In Sep.-Oct. 1997, 34 special ecological synoptic sites (correspond basically to most of the SW pesticide/VOC synoptic sites (Figure SYNOP) were sampled for RTH algae and RTH invertebrates. A modified habitat assessment was implemented at these synoptic sites that included all aspects of the NAWQA Level I habitat protocols except point-quarter methodology. However, Wolman pebble counts (Wolman 1954) were completed at all 34 sites to complement the RTH samples taken in riffle habitats. Substrate size in NJ streams varies from site to site, thus, a quantitative assessment of stream bed material is essential in understanding how algal and invertebrate communities vary relative to substrate size and composition. Minimally, percent substrate composition can be used as a covariable to eliminate potential "noise" in correspondence analysis. Staffing for this synoptic included a minimum of 2 and often 3 SU personnel to accomplish our goal of sampling two sites per day. On most days we achieved this goal, however, inclement weather and extensive travel time did, on occasion, precluded the sampling of two sites in a day.

Proposed Work at Synoptic Sites FY 1998

We will continue to expand ecological sampling in FY98 to enhance our ability to assess water-quality in NJ and LI streams. Most applicable community ordination techniques have an underlying assumption of more sites than explanatory variables (Gauch 1982), therefore, it is in our best interests to increase the number of representative indicator sites within major land-use strata. In addition, the need to assess as much of the urban gradient in NJ streams is paramount to understanding the way in which this type of anthropogenic disturbance affects aquatic communities. It is statistically and ecologically more significant to do comparative analysis on greater that 6 or 7 basic and intensive fixed sites. For this reason, four additional single-reach, single-year intensive ecological sites will be implemented in FY98 (Pequannock River at Riverdale, SB Raritan River at Arch St., Hohokus Brook at Allendale, and Lamington R at Pottersville) to complement our current fixed network.

Pequannock River is an 84 m2 drainage located in the northern part of the Passaic River basin. The majority of the land in this system is still forested (70%) and protected for water-supply purposes and parks. The remaining lands are urban residential and commercial (15%). The South Branch Raritan River near Arch Street (68.8 mi2) is in a moderately forested basin (51%) that is showing rapid urban and suburbanization (currently 30%) in much of its drainage. This site is located upstream of Spruce Run, a NJ drinking water reservoir, however, many nonpoint sources of pollution currently contribute to the water-quality problems in this river. Hohokus Brook at Allendale is a 10 m2 urban indicator site located in Bergen County, NJ. This area is a densely urban (76%) with more than 1700 individuals/mi2. Land in this drainage is extensively developed and contains many older communities and industrial centers. Aquatic invertebrate communities at all sites sampled by the NJDEP in the Hohokus system were found to be severely impaired (NJDEP 1992). Lamington River at Pottersville (33mi2) is a mixed land use basin (33% urban, 15% agric, and 42% forest) that drains into the North Branch of the Raritan River. This stream runs parallel to Rt. 206 and under Highway 78, two major NJ commuting corridors. All four of these sites were sampled for invertebrates and algae as part of our ecological synoptic completed in FY96-97. Therefore, only intensive ecological fish samples and habitat Level I assessment will be done at these sites during FY98. These sites have also been previously sampled for VOCs and pesticides as part of our surface water synoptics accomplished in FY97. With the inclusion of these four additional fish sampling sites, the LINJ SU may have a large enough sample size to assess potential underlying urban gradients relative to physical, chemical and environmental parameters in these streams.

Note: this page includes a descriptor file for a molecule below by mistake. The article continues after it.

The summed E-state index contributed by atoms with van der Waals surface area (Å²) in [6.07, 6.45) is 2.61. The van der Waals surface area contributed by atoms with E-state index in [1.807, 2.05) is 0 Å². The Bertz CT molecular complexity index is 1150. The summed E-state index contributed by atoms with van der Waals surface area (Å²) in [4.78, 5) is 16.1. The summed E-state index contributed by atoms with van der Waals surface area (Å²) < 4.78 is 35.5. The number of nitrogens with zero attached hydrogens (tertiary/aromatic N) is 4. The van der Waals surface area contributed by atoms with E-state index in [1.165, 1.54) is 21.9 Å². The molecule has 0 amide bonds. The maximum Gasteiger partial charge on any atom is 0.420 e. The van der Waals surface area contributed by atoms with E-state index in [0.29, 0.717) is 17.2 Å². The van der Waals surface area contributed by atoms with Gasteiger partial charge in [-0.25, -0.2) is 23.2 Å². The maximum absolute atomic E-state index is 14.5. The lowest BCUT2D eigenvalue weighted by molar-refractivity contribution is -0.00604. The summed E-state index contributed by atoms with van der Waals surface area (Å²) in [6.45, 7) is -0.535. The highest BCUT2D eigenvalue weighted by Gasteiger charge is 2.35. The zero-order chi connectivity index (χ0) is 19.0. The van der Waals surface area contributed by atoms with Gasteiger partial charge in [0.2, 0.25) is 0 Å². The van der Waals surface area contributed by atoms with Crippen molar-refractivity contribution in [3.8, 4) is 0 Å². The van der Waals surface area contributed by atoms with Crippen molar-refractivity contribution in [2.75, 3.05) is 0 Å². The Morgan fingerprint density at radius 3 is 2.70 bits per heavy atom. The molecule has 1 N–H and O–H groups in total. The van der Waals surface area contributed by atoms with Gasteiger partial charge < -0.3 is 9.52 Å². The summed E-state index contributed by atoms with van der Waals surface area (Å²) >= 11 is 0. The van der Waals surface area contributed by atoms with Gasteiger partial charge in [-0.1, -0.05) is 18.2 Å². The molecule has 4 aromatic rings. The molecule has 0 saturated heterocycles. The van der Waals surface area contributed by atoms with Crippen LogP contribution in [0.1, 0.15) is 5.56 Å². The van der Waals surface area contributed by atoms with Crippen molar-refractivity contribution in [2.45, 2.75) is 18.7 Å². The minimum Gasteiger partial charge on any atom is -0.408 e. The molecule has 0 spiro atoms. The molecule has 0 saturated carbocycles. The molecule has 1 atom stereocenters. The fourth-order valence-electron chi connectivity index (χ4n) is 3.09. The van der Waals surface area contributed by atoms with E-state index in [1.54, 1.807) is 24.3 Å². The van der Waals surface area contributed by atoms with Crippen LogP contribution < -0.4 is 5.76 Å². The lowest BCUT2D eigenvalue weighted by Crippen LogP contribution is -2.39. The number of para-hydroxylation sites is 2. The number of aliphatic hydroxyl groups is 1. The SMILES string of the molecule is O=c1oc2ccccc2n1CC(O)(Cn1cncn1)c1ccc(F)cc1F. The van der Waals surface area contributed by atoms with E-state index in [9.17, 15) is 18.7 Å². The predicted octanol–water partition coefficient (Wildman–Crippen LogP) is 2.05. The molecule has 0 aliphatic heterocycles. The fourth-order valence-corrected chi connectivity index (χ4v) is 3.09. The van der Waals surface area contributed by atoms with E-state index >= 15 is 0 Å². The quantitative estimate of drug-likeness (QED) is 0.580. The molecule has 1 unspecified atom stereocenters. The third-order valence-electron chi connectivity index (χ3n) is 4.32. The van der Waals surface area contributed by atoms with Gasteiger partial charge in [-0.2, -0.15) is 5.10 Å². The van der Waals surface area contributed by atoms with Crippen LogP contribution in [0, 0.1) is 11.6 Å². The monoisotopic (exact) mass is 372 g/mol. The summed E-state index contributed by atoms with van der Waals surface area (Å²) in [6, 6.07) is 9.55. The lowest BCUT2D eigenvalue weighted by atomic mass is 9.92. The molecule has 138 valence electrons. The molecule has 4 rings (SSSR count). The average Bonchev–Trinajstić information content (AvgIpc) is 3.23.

Proposed Coastal Plain Synoptic in FY 1998

There is currently a need to establish 8-12 ecological synoptic sampling sites in the Coastal Plain of NJ to complement the currently established 34 site algae and invertebrate synoptic network (Table ECO3) which concentrated efforts in the northern part of the SU. These samples will be taken in concert with a SW pesticide synoptic study in the Mullica, Tom's, and Metedeconk basins proposed for June of 1998. The Tom's River-Metedeconk basins are some of the most rapidly developing areas in NJ and although numerous water quality studies have been conducted in these basins in recent years, pesticide and biological data are currently lacking (see SW section - Water-Quality Synoptics section, Proposed work in FY 1998). It is our intention to work in close cooperation with the New Jersey Pinelands Commission to choose representative candidate sites appropriate for these types of samples. The sampling protocols applied previously to our initial 34 site synoptic network in northern NJ and LI, will be used at these Coastal Plain synoptic sites (see previous section on accomplishments in FY97).